If you’re into the sport of soccer, it’s must-see TV and the matches have, in general, lived up to the tournament’s stature as the best football tournament on the planet behind the FIFA World Cup. During one of the games, the commentator described a player in a way that triggered an immediate business thought and that’s today’s topic.
The defender was described as having “a lack of pace but always a perfect reading of the situation so he’s quite valuable.” In other words, he has the ability to read the situation on the field, react appropriately, and is rarely out of position even though he’s pretty slow relative to the other players on the pitch. In my mind, that’s a good description of some desirable business traits as well.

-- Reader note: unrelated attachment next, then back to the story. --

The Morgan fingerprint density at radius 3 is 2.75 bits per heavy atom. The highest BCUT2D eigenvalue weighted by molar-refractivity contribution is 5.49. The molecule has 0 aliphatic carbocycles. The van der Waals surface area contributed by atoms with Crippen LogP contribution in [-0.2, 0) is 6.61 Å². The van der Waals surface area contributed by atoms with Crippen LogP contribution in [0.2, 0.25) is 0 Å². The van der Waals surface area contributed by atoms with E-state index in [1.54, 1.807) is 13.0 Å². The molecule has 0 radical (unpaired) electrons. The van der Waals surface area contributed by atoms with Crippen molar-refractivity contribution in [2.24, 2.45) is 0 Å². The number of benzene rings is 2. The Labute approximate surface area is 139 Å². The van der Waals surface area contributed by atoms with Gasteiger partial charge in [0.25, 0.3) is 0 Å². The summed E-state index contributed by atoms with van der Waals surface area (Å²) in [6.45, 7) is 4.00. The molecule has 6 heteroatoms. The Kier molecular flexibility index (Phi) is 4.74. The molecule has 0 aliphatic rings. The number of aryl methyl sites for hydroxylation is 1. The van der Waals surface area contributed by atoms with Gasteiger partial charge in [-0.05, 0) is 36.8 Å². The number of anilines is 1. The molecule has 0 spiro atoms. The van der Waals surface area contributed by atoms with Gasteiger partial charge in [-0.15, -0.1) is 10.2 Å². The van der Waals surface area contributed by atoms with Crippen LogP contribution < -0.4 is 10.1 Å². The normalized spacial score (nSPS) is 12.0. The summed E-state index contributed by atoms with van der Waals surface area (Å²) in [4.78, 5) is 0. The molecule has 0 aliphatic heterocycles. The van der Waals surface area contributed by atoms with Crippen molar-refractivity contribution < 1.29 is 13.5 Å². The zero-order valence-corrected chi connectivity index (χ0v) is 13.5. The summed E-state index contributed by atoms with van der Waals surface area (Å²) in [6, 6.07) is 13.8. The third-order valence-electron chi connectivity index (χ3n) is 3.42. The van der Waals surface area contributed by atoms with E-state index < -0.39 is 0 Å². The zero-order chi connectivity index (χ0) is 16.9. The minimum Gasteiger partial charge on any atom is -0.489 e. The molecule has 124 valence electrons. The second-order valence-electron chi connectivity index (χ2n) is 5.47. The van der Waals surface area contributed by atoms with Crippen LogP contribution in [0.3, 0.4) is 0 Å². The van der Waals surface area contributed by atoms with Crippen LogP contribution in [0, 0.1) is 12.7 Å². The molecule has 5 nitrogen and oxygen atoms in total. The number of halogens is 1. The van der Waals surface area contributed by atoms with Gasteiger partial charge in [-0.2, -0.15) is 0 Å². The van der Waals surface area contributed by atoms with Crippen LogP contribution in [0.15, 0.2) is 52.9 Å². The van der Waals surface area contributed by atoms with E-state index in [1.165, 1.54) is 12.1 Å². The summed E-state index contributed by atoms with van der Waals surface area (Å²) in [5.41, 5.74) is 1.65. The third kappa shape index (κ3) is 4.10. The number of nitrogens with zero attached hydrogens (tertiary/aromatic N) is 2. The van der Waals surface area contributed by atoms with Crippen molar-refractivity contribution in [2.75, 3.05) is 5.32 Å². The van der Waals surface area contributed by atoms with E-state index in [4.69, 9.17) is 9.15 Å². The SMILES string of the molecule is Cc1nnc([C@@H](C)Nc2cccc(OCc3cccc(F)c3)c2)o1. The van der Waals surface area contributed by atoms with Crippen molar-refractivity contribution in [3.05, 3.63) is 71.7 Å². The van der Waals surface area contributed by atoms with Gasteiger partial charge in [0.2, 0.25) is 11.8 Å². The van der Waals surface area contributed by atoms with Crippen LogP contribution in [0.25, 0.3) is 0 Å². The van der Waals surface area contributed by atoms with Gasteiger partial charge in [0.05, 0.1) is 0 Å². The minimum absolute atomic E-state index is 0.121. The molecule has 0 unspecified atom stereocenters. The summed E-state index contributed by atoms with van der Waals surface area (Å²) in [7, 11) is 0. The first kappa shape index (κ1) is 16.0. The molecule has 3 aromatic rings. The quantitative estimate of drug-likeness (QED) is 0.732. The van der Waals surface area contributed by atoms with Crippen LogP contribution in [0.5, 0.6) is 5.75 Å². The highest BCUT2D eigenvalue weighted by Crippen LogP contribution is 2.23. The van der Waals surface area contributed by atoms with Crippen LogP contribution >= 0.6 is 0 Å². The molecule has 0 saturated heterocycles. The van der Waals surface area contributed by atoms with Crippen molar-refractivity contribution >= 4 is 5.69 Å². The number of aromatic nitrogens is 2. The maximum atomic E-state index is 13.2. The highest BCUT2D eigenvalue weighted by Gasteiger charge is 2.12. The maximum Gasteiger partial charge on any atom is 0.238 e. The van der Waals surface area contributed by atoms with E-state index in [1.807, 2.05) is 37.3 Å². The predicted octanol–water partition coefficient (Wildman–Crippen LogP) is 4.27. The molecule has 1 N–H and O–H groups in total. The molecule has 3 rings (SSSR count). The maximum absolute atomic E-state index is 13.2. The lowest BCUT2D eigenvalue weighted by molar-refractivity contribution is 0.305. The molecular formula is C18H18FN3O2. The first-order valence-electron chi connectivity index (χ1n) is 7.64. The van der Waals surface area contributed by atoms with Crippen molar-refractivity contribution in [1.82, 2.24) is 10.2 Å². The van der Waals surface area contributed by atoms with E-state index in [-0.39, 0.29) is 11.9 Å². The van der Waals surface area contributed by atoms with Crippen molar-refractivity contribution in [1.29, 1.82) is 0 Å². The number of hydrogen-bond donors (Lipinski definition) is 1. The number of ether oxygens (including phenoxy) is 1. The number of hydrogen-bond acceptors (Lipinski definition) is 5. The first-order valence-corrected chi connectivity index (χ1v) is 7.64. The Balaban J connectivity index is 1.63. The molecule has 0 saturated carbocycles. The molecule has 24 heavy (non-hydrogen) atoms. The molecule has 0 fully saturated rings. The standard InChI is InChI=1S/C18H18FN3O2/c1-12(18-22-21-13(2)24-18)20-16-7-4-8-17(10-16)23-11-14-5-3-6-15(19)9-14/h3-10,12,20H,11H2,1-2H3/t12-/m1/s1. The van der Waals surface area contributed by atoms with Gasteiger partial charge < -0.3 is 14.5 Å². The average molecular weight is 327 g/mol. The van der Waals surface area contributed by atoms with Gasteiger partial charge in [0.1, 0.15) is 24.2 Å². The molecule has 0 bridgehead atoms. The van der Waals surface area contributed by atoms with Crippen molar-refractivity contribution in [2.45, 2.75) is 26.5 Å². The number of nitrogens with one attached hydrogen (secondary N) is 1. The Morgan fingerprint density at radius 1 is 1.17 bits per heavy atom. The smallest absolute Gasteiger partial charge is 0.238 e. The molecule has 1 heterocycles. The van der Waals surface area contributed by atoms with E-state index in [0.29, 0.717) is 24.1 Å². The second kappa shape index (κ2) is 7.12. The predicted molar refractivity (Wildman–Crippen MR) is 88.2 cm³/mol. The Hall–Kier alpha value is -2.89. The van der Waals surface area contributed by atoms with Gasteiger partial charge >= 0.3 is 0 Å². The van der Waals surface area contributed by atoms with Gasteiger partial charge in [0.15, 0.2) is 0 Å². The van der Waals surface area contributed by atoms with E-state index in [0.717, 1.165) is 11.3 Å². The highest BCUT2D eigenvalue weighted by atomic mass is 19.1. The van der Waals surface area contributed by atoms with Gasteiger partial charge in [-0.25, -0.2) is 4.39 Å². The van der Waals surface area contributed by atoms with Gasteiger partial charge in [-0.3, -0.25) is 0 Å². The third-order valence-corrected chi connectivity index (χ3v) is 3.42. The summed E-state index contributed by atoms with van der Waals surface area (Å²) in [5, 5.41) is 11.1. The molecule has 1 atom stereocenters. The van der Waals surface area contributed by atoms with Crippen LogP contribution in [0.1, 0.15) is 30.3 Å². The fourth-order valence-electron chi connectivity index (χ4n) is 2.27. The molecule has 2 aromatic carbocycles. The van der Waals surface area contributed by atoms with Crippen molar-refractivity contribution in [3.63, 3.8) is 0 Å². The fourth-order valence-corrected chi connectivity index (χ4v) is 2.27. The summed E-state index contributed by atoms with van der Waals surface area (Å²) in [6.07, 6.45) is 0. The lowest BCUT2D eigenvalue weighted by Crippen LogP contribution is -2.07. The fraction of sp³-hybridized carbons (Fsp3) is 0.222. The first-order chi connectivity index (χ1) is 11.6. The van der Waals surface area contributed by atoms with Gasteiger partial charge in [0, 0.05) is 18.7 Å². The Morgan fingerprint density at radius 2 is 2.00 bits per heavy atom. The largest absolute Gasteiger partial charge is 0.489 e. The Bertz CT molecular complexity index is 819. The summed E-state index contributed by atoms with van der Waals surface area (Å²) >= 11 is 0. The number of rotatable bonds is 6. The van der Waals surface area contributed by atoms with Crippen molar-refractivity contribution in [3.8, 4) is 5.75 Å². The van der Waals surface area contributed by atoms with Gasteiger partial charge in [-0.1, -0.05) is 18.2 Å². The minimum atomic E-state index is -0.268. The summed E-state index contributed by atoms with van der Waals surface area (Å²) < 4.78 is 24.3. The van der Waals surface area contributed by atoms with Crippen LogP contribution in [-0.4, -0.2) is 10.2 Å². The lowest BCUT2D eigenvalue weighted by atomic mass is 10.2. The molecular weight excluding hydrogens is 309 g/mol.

How many executives do you know that act on knee-jerk reactions? When they’re right, they’re often ahead of the field or have headed off a problem before it starts. When they’re wrong, however, they often spend resources chasing markets that don’t develop or betting on new technologies that never pan out. They end up out of position.
As businesspeople we can’t confuse activity for progress. Moving quickly is always desirable but moving a bit more slowly while compensating for our lack of speed with a much better understanding of the situation is even more desirable in my book. It’s not a particularly new thought: we’ve all heard the fable of the tortoise and the hare and I expect we all know a few folks we’d describe as “slow.” Slow is, in my mind, a relative thing – if they get to where they need to be because they can analyze a situation and react appropriately within the available time frame, they’re pretty valuable.
How about in yours?